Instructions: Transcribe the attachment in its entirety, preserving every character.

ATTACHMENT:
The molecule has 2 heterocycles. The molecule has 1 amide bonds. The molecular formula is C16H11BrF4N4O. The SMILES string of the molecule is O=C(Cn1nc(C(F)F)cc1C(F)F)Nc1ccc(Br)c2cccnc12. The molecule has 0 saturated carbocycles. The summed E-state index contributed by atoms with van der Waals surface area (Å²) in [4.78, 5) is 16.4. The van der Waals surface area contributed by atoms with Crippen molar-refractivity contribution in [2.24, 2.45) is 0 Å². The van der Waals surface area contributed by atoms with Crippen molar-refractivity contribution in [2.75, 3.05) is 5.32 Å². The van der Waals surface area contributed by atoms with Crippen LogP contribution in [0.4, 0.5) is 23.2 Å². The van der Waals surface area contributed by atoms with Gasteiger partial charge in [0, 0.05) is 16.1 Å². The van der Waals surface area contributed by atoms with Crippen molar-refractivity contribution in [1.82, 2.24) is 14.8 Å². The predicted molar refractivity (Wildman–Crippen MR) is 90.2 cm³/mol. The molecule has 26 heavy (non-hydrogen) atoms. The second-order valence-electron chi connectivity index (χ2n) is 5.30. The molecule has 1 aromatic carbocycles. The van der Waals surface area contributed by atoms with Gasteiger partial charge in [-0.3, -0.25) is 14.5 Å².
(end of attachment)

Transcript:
The molecule has 2 heterocycles. The molecule has 1 amide bonds. The molecular formula is C16H11BrF4N4O. The SMILES string of the molecule is O=C(Cn1nc(C(F)F)cc1C(F)F)Nc1ccc(Br)c2cccnc12. The molecule has 0 saturated carbocycles. The summed E-state index contributed by atoms with van der Waals surface area (Å²) in [4.78, 5) is 16.4. The van der Waals surface area contributed by atoms with Crippen molar-refractivity contribution in [2.24, 2.45) is 0 Å². The van der Waals surface area contributed by atoms with Crippen molar-refractivity contribution in [2.75, 3.05) is 5.32 Å². The van der Waals surface area contributed by atoms with Crippen LogP contribution in [0.4, 0.5) is 23.2 Å². The van der Waals surface area contributed by atoms with Gasteiger partial charge in [0, 0.05) is 16.1 Å². The van der Waals surface area contributed by atoms with Crippen molar-refractivity contribution in [1.82, 2.24) is 14.8 Å². The predicted molar refractivity (Wildman–Crippen MR) is 90.2 cm³/mol. The molecule has 26 heavy (non-hydrogen) atoms. The second-order valence-electron chi connectivity index (χ2n) is 5.30. The molecule has 1 aromatic carbocycles. The van der Waals surface area contributed by atoms with Gasteiger partial charge in [-0.3, -0.25) is 14.5 Å².